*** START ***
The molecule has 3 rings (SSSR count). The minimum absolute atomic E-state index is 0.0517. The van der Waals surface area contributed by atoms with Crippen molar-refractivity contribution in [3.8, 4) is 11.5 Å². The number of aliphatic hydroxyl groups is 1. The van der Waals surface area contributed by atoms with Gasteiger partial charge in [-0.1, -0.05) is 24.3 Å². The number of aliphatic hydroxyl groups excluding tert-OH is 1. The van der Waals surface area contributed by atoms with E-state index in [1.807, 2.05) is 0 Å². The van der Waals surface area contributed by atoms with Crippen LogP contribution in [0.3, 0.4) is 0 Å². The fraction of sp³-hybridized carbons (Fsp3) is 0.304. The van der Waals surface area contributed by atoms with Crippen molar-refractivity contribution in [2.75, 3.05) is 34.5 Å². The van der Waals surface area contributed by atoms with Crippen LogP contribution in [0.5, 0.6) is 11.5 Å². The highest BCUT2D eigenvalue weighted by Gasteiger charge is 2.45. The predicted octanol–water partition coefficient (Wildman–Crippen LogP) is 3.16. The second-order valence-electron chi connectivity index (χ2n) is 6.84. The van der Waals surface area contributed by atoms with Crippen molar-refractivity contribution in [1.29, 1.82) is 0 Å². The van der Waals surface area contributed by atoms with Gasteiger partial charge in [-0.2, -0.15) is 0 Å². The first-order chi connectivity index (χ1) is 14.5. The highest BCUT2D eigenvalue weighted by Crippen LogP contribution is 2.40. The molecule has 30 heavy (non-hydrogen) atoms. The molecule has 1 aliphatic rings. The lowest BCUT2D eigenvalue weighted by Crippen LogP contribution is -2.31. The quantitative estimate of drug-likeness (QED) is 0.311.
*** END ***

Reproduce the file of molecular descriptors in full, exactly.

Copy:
The molecule has 3 rings (SSSR count). The minimum absolute atomic E-state index is 0.0517. The van der Waals surface area contributed by atoms with Crippen molar-refractivity contribution in [3.8, 4) is 11.5 Å². The number of aliphatic hydroxyl groups is 1. The van der Waals surface area contributed by atoms with Gasteiger partial charge in [-0.1, -0.05) is 24.3 Å². The number of aliphatic hydroxyl groups excluding tert-OH is 1. The van der Waals surface area contributed by atoms with E-state index in [1.807, 2.05) is 0 Å². The van der Waals surface area contributed by atoms with Crippen LogP contribution in [0.3, 0.4) is 0 Å². The fraction of sp³-hybridized carbons (Fsp3) is 0.304. The van der Waals surface area contributed by atoms with Crippen molar-refractivity contribution in [2.75, 3.05) is 34.5 Å². The van der Waals surface area contributed by atoms with Crippen LogP contribution in [0.5, 0.6) is 11.5 Å². The highest BCUT2D eigenvalue weighted by Gasteiger charge is 2.45. The predicted octanol–water partition coefficient (Wildman–Crippen LogP) is 3.16. The second-order valence-electron chi connectivity index (χ2n) is 6.84. The van der Waals surface area contributed by atoms with Crippen molar-refractivity contribution in [1.29, 1.82) is 0 Å². The van der Waals surface area contributed by atoms with Gasteiger partial charge in [-0.2, -0.15) is 0 Å². The first-order chi connectivity index (χ1) is 14.5. The highest BCUT2D eigenvalue weighted by Crippen LogP contribution is 2.40. The molecule has 30 heavy (non-hydrogen) atoms. The molecule has 1 aliphatic rings. The lowest BCUT2D eigenvalue weighted by Crippen LogP contribution is -2.31. The quantitative estimate of drug-likeness (QED) is 0.311.